TOKYO – North Korea put on a jaw-dropping military display Saturday, when the regime celebrated its most important day of the year: "the Day of the Sun,” the anniversary of its founder, Kim Il Sung.
So experts were anticipating a big show Saturday, but even they were stunned by the range of apparently new missiles on display, and the sheer number of them.
We talked to Jeffrey Lewis, head of the East Asia program at the James Martin Center for Nonproliferation Studies in California and a self-described "arms control wonk," about the missiles on display Saturday.
Here are the highlights (or lowlights, depending on your perspective.)
Were those ICBMs?
Let’s start at the end. As the finale for Saturday’s parade, the North Korean military wheeled two sets of huge missile canisters through Kim Il Sung Square. These are the canisters that hold the missiles, not the missiles themselves, and it’s anyone’s guess what was inside the canisters. Maybe intercontinental ballistic missiles designed to reach the United States, maybe nothing at all.
“But if it’s not an ICBM itself, it’s bridge to an ICBM,” Lewis said.
One set of canisters appeared to be the right size for the KN-08, a three-stage missile that North Korea calls the Hwasong-13. With a theoretical range of about 7,500 miles, this missile could reach all of the United States from North Korea.
“The natural reaction is: What the hell is that?” Lewis said of the canister. “Maybe there is a KN-08 inside it, maybe there’s some new missile inside it, or maybe it’s nothing. It’s a mystery.”
The second set of “giant” canisters looked similar to those for the Topol-M, the Russian intercontinental ballistic missile, he said. “What’s inside those is a mystery too.”
“My guess is that what it’s intended to convey is that there are more ICBMs coming, more solid-fuel missiles,” Lewis said.
Solid-fuel missiles: from sea and land
The North Korean military displayed six ballistic missiles that can be launched from a submarine, which the United States calls the KN-11 but which North Korea calls the Pukguksong-1 (or “Polaris-1.”)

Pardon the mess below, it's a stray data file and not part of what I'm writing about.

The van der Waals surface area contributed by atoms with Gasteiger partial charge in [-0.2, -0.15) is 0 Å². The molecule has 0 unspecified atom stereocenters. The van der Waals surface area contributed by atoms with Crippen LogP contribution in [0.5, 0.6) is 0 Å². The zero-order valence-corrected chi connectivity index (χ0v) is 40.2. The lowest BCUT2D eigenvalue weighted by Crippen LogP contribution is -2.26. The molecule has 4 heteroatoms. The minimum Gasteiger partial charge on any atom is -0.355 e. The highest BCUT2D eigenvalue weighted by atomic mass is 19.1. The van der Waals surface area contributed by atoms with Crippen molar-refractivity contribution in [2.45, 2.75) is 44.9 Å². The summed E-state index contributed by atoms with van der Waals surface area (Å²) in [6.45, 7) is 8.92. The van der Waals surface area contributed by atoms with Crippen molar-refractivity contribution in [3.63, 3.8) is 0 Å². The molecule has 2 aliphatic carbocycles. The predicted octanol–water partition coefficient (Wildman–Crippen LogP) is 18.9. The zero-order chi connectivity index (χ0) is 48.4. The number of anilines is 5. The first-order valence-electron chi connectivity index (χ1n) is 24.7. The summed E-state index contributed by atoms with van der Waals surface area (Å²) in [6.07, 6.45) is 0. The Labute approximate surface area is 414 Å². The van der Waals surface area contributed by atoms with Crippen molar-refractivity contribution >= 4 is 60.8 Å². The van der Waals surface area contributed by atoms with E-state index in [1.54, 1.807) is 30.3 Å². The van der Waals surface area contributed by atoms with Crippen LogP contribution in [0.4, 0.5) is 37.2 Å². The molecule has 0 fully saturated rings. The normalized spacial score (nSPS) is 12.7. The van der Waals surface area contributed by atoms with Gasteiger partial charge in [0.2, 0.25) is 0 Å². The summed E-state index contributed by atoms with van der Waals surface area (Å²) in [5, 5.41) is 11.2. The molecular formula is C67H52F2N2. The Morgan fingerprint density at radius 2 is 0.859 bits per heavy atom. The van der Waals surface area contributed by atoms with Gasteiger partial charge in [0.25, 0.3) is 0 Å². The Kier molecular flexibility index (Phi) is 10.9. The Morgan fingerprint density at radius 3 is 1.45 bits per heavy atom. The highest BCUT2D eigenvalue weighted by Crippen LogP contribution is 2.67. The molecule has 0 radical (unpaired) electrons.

North Korea fired one of these missiles from a submarine near its east coast port of Sinpo in August, and it flew about 300 miles before falling into the sea inside Japan’s air-defense identification zone, the area in which Tokyo controls aircraft movement.
Kim described it as “the greatest success” at the time and said North Korea has “joined the front rank of the military powers fully equipped with nuclear attack capability.”
Analysts were surprised to see six of these missiles in the parade.
“It looks like a real missile,” Lewis said. “They could go to all the trouble of manufacturing a perfect copy, but if you’re doing that, it’s just as easy to make the real missile.”
North Korea also displayed — for the first time — its KN-15, the land-based version of its submarine-launched ballistic missile, which North Korea calls the Pukguksong-2 (or “Polaris-2.”) This is also powered by solid fuel.
North Korea launched this missile for the first time earlier this month, firing it from a land base near Sinpo, home to a known North Korean submarine base.
The missile did not appear to go very far, but still, analysts described the development as “scary” because of the solid-fuel component.
This is what Lewis’s colleague Melissa Hanham said at the time: “Solid fuel is very significant because they can launch these missiles much faster and with a smaller entourage than with liquid-fueled missiles, making them much harder for the United States, South Korea and Japan to spot from satellites.”
Another kind of ICBM?
There were black-and-white missiles that looked like KN-08s, the intercontinental ballistic missile, but slightly smaller, Lewis said. And they were rolled out on missile vehicles usually used for the medium-range Musudan missile.
South Korea’s Yonhap News Agency reported in January, citing military officials, that North Korea had probably built two ICBMs that were less than 50 feet long. That would make them shorter than the two known ICBMs, which are between 60 and 65 feet long.
“I think this is that,” said Lewis.
Another technological development.
Lewis and his team were not sure about one type of missile that was on show, painted in camouflage and transported on a tank. It could be an extended-range Scud or a Rodong, capable of flying up to 800 miles.
But what they were sure about was that the missile had fins on it, meaning that the reentry vehicle on the missile could be controlled on the way down – in other words, the warhead could be maneuvered to hit a target.
If the extended range Scud was a “super Scud,” this is a “super-duper Scud,” said Lewis.
Minor news this year.
Then there were the canisters on top of tracked vehicles that North Korea displayed at the very start of the parade. These appeared to be for anti-ship cruise missiles, a North Korean version of Russia's Kh-35 missile.
“In any other year, North Korea having a coastal defense cruise missile and showing it to us for the first time would have made us say ‘Wow’,” said Lewis. “But this year, with all this other stuff, nobody cares about something that can go only 100 or 200 km,” he said. (That’s 62 to 125 miles.)
But wait, there’s more.
If this wasn’t enough, here’s one more observation. North Korea showed a large number of transporters during the parade, many of them an indigenous tank that North Korea can build at home, rather than having to import through China.
This means that North Korea increasingly has the ability to move its missiles around and, with the road-mobile missile launchers they are now favoring over old-fashioned gantries, launch them from anywhere.
As Lewis puts it: “They want us to know that their missile program is pretty far along.”